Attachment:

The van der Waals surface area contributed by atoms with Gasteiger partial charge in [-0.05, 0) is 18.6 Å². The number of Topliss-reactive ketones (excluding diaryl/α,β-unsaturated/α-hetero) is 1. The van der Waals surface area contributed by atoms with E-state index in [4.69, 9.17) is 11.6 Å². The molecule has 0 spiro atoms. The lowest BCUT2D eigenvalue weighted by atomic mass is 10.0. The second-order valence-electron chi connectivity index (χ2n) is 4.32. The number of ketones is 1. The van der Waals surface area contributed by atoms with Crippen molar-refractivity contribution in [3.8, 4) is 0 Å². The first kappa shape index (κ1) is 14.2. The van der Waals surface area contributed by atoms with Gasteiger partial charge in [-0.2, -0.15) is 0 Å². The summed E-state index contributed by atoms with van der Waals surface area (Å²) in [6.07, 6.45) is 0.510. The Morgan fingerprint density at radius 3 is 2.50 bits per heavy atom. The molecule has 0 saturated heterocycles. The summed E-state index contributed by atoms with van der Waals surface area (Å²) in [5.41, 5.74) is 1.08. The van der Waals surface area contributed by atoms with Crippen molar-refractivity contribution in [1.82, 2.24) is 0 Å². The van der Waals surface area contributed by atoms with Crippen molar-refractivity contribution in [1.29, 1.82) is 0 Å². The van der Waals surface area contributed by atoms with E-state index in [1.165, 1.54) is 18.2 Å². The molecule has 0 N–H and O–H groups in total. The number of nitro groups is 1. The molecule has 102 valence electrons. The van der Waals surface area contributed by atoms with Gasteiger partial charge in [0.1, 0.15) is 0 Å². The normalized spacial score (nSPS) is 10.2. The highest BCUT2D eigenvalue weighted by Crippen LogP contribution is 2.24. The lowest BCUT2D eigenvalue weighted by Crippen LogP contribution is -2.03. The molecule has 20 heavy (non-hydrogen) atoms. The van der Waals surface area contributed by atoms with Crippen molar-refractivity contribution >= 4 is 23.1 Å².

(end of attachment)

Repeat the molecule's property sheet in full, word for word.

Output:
The van der Waals surface area contributed by atoms with Gasteiger partial charge in [-0.05, 0) is 18.6 Å². The number of Topliss-reactive ketones (excluding diaryl/α,β-unsaturated/α-hetero) is 1. The van der Waals surface area contributed by atoms with E-state index in [4.69, 9.17) is 11.6 Å². The molecule has 0 spiro atoms. The lowest BCUT2D eigenvalue weighted by atomic mass is 10.0. The second-order valence-electron chi connectivity index (χ2n) is 4.32. The number of ketones is 1. The van der Waals surface area contributed by atoms with Crippen molar-refractivity contribution in [3.8, 4) is 0 Å². The first kappa shape index (κ1) is 14.2. The van der Waals surface area contributed by atoms with Gasteiger partial charge in [-0.2, -0.15) is 0 Å². The summed E-state index contributed by atoms with van der Waals surface area (Å²) in [6.07, 6.45) is 0.510. The Morgan fingerprint density at radius 3 is 2.50 bits per heavy atom. The molecule has 0 saturated heterocycles. The summed E-state index contributed by atoms with van der Waals surface area (Å²) in [5.41, 5.74) is 1.08. The van der Waals surface area contributed by atoms with Crippen molar-refractivity contribution in [1.82, 2.24) is 0 Å². The van der Waals surface area contributed by atoms with Crippen molar-refractivity contribution in [1.29, 1.82) is 0 Å². The van der Waals surface area contributed by atoms with E-state index in [1.165, 1.54) is 18.2 Å². The molecule has 0 N–H and O–H groups in total. The number of nitro groups is 1. The molecule has 102 valence electrons. The van der Waals surface area contributed by atoms with Gasteiger partial charge in [0.1, 0.15) is 0 Å². The normalized spacial score (nSPS) is 10.2. The highest BCUT2D eigenvalue weighted by Crippen LogP contribution is 2.24. The lowest BCUT2D eigenvalue weighted by Crippen LogP contribution is -2.03. The molecule has 20 heavy (non-hydrogen) atoms. The van der Waals surface area contributed by atoms with Crippen molar-refractivity contribution >= 4 is 23.1 Å².